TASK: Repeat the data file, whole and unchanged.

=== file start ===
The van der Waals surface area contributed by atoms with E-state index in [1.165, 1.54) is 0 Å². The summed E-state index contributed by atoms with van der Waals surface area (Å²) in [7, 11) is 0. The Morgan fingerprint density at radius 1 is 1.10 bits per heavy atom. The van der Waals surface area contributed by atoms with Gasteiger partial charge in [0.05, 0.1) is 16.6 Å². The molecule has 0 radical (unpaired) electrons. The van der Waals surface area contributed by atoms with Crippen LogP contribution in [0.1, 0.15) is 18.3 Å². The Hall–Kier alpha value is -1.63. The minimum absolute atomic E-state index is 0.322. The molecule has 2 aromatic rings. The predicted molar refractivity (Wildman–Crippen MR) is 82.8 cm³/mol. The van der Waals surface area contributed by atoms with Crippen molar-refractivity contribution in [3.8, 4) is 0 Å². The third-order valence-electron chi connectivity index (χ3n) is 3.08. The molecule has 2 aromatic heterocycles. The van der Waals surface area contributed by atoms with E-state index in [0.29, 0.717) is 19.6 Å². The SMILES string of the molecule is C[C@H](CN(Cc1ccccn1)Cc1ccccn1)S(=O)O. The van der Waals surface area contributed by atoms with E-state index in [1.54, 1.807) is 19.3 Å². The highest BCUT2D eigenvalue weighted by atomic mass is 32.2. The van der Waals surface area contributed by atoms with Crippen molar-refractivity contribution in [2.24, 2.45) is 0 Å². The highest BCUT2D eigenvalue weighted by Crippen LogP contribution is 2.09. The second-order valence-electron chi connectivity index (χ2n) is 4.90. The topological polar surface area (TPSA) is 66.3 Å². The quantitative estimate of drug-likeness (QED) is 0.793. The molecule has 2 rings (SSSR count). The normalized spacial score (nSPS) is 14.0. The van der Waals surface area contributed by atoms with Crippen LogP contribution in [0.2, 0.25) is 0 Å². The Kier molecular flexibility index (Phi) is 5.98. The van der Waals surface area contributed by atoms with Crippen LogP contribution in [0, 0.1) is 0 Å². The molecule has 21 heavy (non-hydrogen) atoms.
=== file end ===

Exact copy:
The van der Waals surface area contributed by atoms with E-state index in [1.165, 1.54) is 0 Å². The summed E-state index contributed by atoms with van der Waals surface area (Å²) in [7, 11) is 0. The Morgan fingerprint density at radius 1 is 1.10 bits per heavy atom. The van der Waals surface area contributed by atoms with Gasteiger partial charge in [0.05, 0.1) is 16.6 Å². The molecule has 0 radical (unpaired) electrons. The van der Waals surface area contributed by atoms with Crippen LogP contribution in [0.1, 0.15) is 18.3 Å². The Hall–Kier alpha value is -1.63. The minimum absolute atomic E-state index is 0.322. The molecule has 2 aromatic rings. The predicted molar refractivity (Wildman–Crippen MR) is 82.8 cm³/mol. The van der Waals surface area contributed by atoms with Crippen molar-refractivity contribution in [3.8, 4) is 0 Å². The third-order valence-electron chi connectivity index (χ3n) is 3.08. The molecule has 2 aromatic heterocycles. The van der Waals surface area contributed by atoms with E-state index in [0.29, 0.717) is 19.6 Å². The SMILES string of the molecule is C[C@H](CN(Cc1ccccn1)Cc1ccccn1)S(=O)O. The van der Waals surface area contributed by atoms with E-state index in [1.54, 1.807) is 19.3 Å². The highest BCUT2D eigenvalue weighted by atomic mass is 32.2. The van der Waals surface area contributed by atoms with Crippen molar-refractivity contribution in [2.24, 2.45) is 0 Å². The highest BCUT2D eigenvalue weighted by Crippen LogP contribution is 2.09. The second-order valence-electron chi connectivity index (χ2n) is 4.90. The topological polar surface area (TPSA) is 66.3 Å². The quantitative estimate of drug-likeness (QED) is 0.793. The molecule has 2 rings (SSSR count). The normalized spacial score (nSPS) is 14.0. The van der Waals surface area contributed by atoms with Crippen LogP contribution in [0.2, 0.25) is 0 Å². The Kier molecular flexibility index (Phi) is 5.98. The van der Waals surface area contributed by atoms with Crippen LogP contribution in [0, 0.1) is 0 Å². The molecule has 21 heavy (non-hydrogen) atoms.